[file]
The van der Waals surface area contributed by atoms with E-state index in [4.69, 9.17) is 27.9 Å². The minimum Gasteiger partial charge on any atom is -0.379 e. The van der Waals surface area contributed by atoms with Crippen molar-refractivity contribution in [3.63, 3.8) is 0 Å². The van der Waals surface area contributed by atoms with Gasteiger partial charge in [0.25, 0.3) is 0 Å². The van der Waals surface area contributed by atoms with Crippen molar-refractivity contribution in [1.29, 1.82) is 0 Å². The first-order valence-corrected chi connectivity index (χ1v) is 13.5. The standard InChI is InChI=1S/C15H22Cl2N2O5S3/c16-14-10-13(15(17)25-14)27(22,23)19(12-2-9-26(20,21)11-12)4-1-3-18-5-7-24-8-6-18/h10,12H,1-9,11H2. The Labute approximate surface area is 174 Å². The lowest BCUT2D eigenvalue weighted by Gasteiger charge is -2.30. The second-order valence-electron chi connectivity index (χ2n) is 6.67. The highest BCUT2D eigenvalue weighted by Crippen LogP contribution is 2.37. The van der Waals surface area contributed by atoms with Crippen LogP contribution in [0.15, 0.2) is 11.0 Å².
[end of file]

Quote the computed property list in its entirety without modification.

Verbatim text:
The van der Waals surface area contributed by atoms with E-state index in [4.69, 9.17) is 27.9 Å². The minimum Gasteiger partial charge on any atom is -0.379 e. The van der Waals surface area contributed by atoms with Crippen molar-refractivity contribution in [3.63, 3.8) is 0 Å². The van der Waals surface area contributed by atoms with Gasteiger partial charge in [0.25, 0.3) is 0 Å². The van der Waals surface area contributed by atoms with Crippen molar-refractivity contribution in [1.29, 1.82) is 0 Å². The first-order valence-corrected chi connectivity index (χ1v) is 13.5. The standard InChI is InChI=1S/C15H22Cl2N2O5S3/c16-14-10-13(15(17)25-14)27(22,23)19(12-2-9-26(20,21)11-12)4-1-3-18-5-7-24-8-6-18/h10,12H,1-9,11H2. The Labute approximate surface area is 174 Å². The lowest BCUT2D eigenvalue weighted by Gasteiger charge is -2.30. The second-order valence-electron chi connectivity index (χ2n) is 6.67. The highest BCUT2D eigenvalue weighted by Crippen LogP contribution is 2.37. The van der Waals surface area contributed by atoms with Crippen LogP contribution in [0.15, 0.2) is 11.0 Å².